Landlords and potential tenants need to think much harder before signing new farm business tenancies following the introduction of the single farm payment, says Graham Smith of East Anglian law firm Roythorne & Co.
Agreements for crops like potatoes and vining peas were less problematic because they tended to last for only one year, said Mr Smith.
But longer-term deals on cereal land were more complicated because nobody really knew what would happen to the SFP in the future.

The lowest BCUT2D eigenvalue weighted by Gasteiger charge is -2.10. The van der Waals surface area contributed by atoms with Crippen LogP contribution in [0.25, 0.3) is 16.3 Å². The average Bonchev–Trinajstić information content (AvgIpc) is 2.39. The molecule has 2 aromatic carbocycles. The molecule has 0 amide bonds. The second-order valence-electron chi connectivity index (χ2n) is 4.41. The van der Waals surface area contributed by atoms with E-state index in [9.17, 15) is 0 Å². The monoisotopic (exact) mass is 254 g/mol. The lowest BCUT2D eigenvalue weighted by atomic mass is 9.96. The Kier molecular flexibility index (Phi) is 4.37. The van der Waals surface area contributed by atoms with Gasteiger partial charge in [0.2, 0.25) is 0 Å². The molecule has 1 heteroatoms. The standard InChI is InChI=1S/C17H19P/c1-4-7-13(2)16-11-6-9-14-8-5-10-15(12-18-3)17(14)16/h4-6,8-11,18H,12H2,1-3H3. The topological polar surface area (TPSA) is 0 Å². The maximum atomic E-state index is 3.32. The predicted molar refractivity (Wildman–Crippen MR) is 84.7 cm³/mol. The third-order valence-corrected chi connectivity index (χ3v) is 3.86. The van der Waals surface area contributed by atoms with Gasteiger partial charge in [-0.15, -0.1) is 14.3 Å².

“It is a new world and we are still feeling our way.”
Some landlords were asking for the SFP to be passed back to them with the rent reduced accordingly – or in some cases cut to zero – said Mr Smith.
However, this left them exposed to any cuts in payment rates through modulation or other deductions.
Likewise, tenants keeping the payment could lose out if they agreed a rent based on the current level of SFP.
To mitigate the risk, tenancy agreements should be as flexible as possible – perhaps with more opportunities for a rent review, Mr Smith advised.